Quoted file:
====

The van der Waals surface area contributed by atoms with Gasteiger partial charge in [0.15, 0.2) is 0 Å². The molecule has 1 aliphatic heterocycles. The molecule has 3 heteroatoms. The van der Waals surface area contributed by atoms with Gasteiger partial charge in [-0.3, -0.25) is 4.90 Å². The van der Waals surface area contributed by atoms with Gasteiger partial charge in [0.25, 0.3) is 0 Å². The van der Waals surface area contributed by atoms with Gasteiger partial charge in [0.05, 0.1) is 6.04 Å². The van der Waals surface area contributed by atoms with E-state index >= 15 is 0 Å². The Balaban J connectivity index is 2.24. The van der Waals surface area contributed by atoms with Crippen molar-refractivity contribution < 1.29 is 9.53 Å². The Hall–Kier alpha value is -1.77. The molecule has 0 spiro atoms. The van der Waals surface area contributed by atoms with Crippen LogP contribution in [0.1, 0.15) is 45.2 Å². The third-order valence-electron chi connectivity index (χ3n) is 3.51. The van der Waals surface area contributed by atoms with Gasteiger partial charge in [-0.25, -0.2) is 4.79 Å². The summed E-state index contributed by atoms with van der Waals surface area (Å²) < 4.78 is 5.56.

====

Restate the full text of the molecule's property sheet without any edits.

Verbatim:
The van der Waals surface area contributed by atoms with Gasteiger partial charge in [0.15, 0.2) is 0 Å². The molecule has 1 aliphatic heterocycles. The molecule has 3 heteroatoms. The van der Waals surface area contributed by atoms with Gasteiger partial charge in [-0.3, -0.25) is 4.90 Å². The van der Waals surface area contributed by atoms with Gasteiger partial charge in [0.25, 0.3) is 0 Å². The van der Waals surface area contributed by atoms with Gasteiger partial charge in [0.05, 0.1) is 6.04 Å². The van der Waals surface area contributed by atoms with E-state index >= 15 is 0 Å². The Balaban J connectivity index is 2.24. The van der Waals surface area contributed by atoms with Crippen molar-refractivity contribution < 1.29 is 9.53 Å². The Hall–Kier alpha value is -1.77. The molecule has 0 spiro atoms. The van der Waals surface area contributed by atoms with Crippen LogP contribution in [0.1, 0.15) is 45.2 Å². The third-order valence-electron chi connectivity index (χ3n) is 3.51. The van der Waals surface area contributed by atoms with Gasteiger partial charge in [-0.25, -0.2) is 4.79 Å². The summed E-state index contributed by atoms with van der Waals surface area (Å²) < 4.78 is 5.56.